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Realistic visions for augmented-reality headsets

07 Feb 2020 Margaret Harris
A man standing in front of a screen showing an image of glasses
Demanding requirements VividQ chief executive Darran Milne outlines the need for low-power augmented reality headsets during his talk at the Photonics West AR/VR/MR conference. (Courtesy: Margaret Harris)

Two years ago, when Bernard Kress kicked off the inaugural Photonics West session on augmented reality, virtual reality and mixed reality (AR, VR and MR), he spoke to a standing-room-only crowd. This year, the AR/VR/MR event was officially big enough to have its own conference – yet the cavernous Moscone Center ballroom felt empty, and there was little of the buzz that made the 2018 show so exciting.

Kress, an optical architect in Microsoft’s Hololens project, was open about the change. “Between 2016 and 2018 was the ‘age of euphoria’ for our field,” he told the audience. “Anybody who could spell ‘AR’ correctly got $20m for their ideas.” Since then, the field has gone through what Kress called a “period of readjustment” – in other words, the bubble burst. However, in his view, the AR/VR/MR community is now turning a corner, as hard work begins to pay off and hype gives way to reality.

There was certainly plenty of hard work on show during the two-day event. As in the 2018 conference, several companies brought headsets for attendees to test. Among them was a UK-based start-up called VividQ whose chief executive, Darran Milne, gave a talk on Monday with the arresting (unofficial) title “Everyday consumer AR: just how screwed are we?” As Milne explained, one of the toughest constraints on AR displays is the amount of power they consume, which affects both battery life and user comfort. “You cannot have two watts of power sitting on your face,” Milne said bluntly. “You will get a hot head.”

With this in mind, VividQ’s designers based their device on a liquid-crystal-on-silicon (LCOS) display, which uses less power than a laser-beam-scanning display and can also support 3D holographic effects. Before I tried it on, VividQ’s head of sales and licensing, Richard Taylor-Colville, reminded me that it was a prototype, built with off-the-shelf components as a way of showing manufacturers what could be done. “We’re trying to be honest,” Taylor-Colville said. “The industry isn’t being honest with itself. There are lots of great components out there, but people aren’t working together enough to integrate them.”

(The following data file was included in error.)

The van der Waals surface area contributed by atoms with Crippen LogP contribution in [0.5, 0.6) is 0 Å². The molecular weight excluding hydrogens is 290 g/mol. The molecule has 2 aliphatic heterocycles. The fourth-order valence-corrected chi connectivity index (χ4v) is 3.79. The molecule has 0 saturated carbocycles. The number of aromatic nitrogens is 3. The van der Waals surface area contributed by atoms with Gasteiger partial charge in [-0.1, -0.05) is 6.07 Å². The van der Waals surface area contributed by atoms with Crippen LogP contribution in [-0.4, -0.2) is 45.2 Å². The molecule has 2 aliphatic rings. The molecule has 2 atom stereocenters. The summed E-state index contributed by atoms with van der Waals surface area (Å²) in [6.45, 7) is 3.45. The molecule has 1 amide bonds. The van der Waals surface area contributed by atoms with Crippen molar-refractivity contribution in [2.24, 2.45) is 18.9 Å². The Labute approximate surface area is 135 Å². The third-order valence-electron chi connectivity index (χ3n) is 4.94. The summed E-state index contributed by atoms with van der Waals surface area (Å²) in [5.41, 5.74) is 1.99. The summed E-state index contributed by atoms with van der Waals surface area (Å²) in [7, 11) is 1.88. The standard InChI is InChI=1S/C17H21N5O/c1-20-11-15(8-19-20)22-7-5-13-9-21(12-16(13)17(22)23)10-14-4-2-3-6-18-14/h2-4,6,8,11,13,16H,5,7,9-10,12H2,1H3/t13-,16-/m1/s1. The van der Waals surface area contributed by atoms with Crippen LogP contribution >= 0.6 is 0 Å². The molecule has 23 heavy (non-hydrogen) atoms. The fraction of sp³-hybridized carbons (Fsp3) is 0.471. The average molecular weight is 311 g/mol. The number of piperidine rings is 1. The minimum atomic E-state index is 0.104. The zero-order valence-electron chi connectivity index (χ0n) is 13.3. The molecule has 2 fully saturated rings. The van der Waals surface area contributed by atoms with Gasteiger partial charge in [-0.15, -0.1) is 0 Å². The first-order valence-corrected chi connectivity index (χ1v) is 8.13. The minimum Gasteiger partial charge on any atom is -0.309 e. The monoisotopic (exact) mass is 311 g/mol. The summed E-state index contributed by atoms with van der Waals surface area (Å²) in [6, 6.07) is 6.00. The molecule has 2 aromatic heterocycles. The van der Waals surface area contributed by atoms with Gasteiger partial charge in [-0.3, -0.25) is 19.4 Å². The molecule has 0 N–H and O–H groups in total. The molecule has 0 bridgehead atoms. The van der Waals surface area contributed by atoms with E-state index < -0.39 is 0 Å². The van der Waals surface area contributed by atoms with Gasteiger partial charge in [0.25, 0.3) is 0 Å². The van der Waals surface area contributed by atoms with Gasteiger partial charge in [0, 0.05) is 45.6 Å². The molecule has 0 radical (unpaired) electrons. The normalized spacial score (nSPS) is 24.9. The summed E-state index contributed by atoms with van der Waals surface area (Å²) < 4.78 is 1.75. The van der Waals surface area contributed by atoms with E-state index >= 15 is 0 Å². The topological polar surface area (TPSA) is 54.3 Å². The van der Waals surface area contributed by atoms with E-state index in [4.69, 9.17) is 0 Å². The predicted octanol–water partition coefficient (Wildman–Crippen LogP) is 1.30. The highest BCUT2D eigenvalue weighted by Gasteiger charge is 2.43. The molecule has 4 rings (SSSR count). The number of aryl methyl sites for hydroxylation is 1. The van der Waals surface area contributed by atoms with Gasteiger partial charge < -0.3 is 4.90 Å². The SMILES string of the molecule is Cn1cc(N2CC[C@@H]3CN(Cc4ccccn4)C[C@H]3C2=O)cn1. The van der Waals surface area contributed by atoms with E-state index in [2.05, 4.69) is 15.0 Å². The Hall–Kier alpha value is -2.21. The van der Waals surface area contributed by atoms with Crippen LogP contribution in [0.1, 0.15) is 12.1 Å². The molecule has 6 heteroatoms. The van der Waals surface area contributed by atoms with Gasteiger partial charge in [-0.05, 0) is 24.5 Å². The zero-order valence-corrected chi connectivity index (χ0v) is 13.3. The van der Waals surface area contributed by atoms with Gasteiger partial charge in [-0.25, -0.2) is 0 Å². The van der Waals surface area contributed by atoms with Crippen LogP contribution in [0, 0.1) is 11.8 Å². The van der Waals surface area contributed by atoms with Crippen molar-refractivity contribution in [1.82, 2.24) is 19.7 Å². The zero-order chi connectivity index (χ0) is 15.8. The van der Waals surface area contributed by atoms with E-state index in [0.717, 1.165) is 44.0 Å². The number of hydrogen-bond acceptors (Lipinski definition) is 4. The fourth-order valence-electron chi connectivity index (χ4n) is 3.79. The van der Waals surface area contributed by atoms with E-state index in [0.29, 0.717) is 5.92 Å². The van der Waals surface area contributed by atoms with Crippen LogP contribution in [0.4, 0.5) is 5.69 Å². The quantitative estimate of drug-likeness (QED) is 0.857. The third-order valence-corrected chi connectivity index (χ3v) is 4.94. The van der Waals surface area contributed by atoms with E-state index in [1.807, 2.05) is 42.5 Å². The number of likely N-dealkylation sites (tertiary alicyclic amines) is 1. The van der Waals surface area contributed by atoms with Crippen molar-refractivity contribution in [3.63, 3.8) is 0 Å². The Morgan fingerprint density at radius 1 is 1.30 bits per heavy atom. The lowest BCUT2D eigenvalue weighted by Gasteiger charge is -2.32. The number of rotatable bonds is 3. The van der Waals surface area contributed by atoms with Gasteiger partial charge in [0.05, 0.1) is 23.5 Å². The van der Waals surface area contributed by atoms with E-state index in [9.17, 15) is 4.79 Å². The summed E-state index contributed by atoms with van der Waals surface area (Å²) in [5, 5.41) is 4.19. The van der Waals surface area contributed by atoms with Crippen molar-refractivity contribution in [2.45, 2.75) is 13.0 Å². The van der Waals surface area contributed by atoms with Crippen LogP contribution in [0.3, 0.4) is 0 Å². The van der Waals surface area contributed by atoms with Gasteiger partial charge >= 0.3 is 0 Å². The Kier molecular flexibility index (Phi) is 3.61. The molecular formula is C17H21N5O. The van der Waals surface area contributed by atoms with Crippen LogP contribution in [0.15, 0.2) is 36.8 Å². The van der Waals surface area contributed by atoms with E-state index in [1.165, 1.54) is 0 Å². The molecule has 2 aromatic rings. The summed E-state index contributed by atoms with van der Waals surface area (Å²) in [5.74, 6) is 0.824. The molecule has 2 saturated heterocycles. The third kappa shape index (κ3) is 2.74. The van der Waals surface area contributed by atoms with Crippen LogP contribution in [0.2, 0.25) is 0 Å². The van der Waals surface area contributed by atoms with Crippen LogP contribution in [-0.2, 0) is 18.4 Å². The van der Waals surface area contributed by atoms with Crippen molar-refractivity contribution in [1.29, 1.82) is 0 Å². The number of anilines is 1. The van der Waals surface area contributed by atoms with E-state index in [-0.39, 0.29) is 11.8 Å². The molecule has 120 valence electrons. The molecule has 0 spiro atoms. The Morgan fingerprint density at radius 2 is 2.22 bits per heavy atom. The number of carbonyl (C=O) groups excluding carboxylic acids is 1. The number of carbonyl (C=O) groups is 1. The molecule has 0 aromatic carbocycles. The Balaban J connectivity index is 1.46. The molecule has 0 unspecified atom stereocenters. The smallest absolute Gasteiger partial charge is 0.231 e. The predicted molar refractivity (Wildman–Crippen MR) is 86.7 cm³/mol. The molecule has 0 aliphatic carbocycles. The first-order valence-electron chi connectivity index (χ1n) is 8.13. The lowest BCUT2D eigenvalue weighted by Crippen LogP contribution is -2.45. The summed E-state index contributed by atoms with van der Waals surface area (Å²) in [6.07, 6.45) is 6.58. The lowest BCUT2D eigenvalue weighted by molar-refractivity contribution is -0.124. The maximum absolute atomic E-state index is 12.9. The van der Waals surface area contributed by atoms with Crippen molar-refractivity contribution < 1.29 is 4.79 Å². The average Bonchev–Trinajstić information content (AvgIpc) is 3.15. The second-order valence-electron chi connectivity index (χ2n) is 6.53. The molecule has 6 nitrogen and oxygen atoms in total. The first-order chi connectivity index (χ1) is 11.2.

Thus warned, I entered the screened-off area for VividQ’s demonstrations. There, Tom Durant, the company’s chief development officer, handed me the headset and asked if I knew my intrapupillar distance – in other words, the distance between my eyes. “A surprising number of people here do,” he remarked, settling the bulky device around my ears and taking out an Allen key to adjust it. Several minutes later, I could sort of make out a fuzzy green alien hovering in front of me, with a larger red alien floating behind it. Given the short time available, Durant declared this good enough and handed me a paper card with a QR-like code printed on it. When I looked at the paper, the green alien transformed into a spaceship, and I could see bolts floating through the air towards me – a bit like a cartoon version of the film Gravity.

Both the spaceship and the alien showed off the headset’s 3D capabilities, but in other respects, Taylor-Colville’s warnings were spot-on. The VividQ prototype is too heavy and clunky to wear for more than a few minutes, and the images it displays are, as yet, too fuzzy to be pleasant or useful. As a proof of principle, it’s brilliant; as a consumer device, it’s nowhere near ready – as its designers would surely acknowledge.

The second headset I tried was made by WaveOptics, which specializes in developing waveguides that steer the light from the projector into the device-wearer’s field of view. In addition to the waveguides, which won a coveted Prism Award at Photonics West for best vision-technology product, the WaveOptics headset also incorporates high-refractive-index glass made by Corning. When I put it on, I found the display bright and sharp, capable of superimposing video-quality moving images on the scene around me. The headset was also much more recognizably glasses-like than the VividQ prototype. Even so, I found them too heavy for long-term wear, and their wide field of view, though impressive, was also somewhat distracting. If I’d tried to walk down the street with them, I think the graphics on the display would have interfered with my normal vision too much.

A man sitting at a table with three pairs of glasses in front of him

The third and final headset I tried was made by a German company called Tooz Technologies, which is a joint venture between the telecommunications firm T-Mobile and the glass manufacturer Zeiss. Tooz has managed the tricky task of combining waveguides with curved prescription glass lenses, and of the devices I tested, these were the only ones that felt like something I could wear all day. Although the display was not as bright or as sharp as the WaveOptics headset, it was good enough to show me bus timetables, maps, text messages and so on – exactly the sort of thing I, personally, can imagine wanting to look at while walking around an unfamiliar city.

That may not sound like much, but if AR/VR/MR is going to enter what Kress called the “age of reason”, it’s going to need pragmatism as well as ambition – and collaboration as well as competition. “We’ve promised a lot to the consumer,” Milne reminded the audience. “Can we actually do it?”

Copyright © 2020 by IOP Publishing Ltd and individual contributors